In an effort to provide students in remedial education courses with more opportunities, a ninth period may be added to the Prodell Middle School bell schedule.
At last Tuesday’s school board meeting, Superintendent Gerard Poole said the district hosted a parent informational session last week and released a community survey to receive feedback on the option of giving students in grades 6-8 another class period.
That feedback overwhelmingly focused on improving extra help programs at the middle school, Mr. Poole said, most of which begin before first period. Other parents asked questions about how school start times will shift if another class period is added.
Under the current bell schedule, the eighth period begins at 1:16 p.m. and ends at 1:55 p.m.
Last year, the district’s Curriculum Development Committee, which reviews programs throughout the district, formed a subcommittee to explore options that would expose more students to exploratory courses that connect with their interests while maximizing instructional time.
At Prodell, two periods run before the first period begins. The first 40-minute period runs from 7:15 a.m. to 7:55 a.m. and the second 20-minute period runs from 8 a.m. to 8:20 a.m.
Middle school principal Kevin Vann, who works with the subcommittee, said at a Jan. 7 board meeting that over half of the middle school’s students attend morning period activities on a regular basis.
A quarter of all students are involved in the musical ensemble, which meets during the morning period. Other students attend extra help courses in that period, he said.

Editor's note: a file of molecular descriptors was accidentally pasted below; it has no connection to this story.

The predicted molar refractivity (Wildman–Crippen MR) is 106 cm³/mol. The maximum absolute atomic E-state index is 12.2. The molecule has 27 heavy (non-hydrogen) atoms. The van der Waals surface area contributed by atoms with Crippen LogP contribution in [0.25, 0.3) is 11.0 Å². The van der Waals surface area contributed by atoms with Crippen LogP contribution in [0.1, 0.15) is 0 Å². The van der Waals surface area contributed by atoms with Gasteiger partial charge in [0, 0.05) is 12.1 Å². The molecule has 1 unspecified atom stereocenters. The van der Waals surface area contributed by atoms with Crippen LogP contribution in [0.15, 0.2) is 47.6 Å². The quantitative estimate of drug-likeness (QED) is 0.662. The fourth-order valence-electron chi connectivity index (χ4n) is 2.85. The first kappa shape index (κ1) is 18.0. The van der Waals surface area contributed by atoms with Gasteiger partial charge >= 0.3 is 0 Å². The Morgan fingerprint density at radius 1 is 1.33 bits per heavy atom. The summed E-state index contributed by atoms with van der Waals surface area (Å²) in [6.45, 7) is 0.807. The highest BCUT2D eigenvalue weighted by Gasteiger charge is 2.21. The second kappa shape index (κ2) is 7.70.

But under a nine-period day, all students would be required to start their school day at 7:20 a.m. — just five minutes after the morning period currently begins.
“If we were to add a ninth period, it frees up the scheduling process a little bit, and it is more likely that a common prep time for teachers during the day can be generated, which reaps a lot of rewards,” Mr. Vann said, according to board meeting minutes.
He added that the nine-period day would move the music ensembles inside of the scheduled school day and allow Earth Science students to take an exploratory class. It would also provide the structure to offer additional exploratory courses based on student interest, such as career and technical education, sustainability and civics and career exploration.
It could also potentially enable students to earn additional college level credits in high school, putting them at an advantage earlier on in their educational careers.
Mr. Poole said last Tuesday that the subcommittee aims to discuss the survey results and discuss alternative bell schedule models as a solution.
Board vice president Katie Andersen commended the work of the subcommittee and the responsiveness of the administration to community input. She said she’s looking forward to hearing additional options.
“I think that what became clear was that there’s more we can do and there’s more that should be done,” Ms. Andersen said. “As a board, I feel we can be proud of how fluid this process is, and how the work of the subcommittee wasn’t set in stone and the administration took the community’s input.”
Mr. Poole said the shift would be a “big community decision.”
“They are involved and I feel like they should be involved,” Mr. Poole said. “Things are only successful when all voices are heard and you come up with a plan where everybody feels listened to.”
Mr. Vann was not immediately available for comment.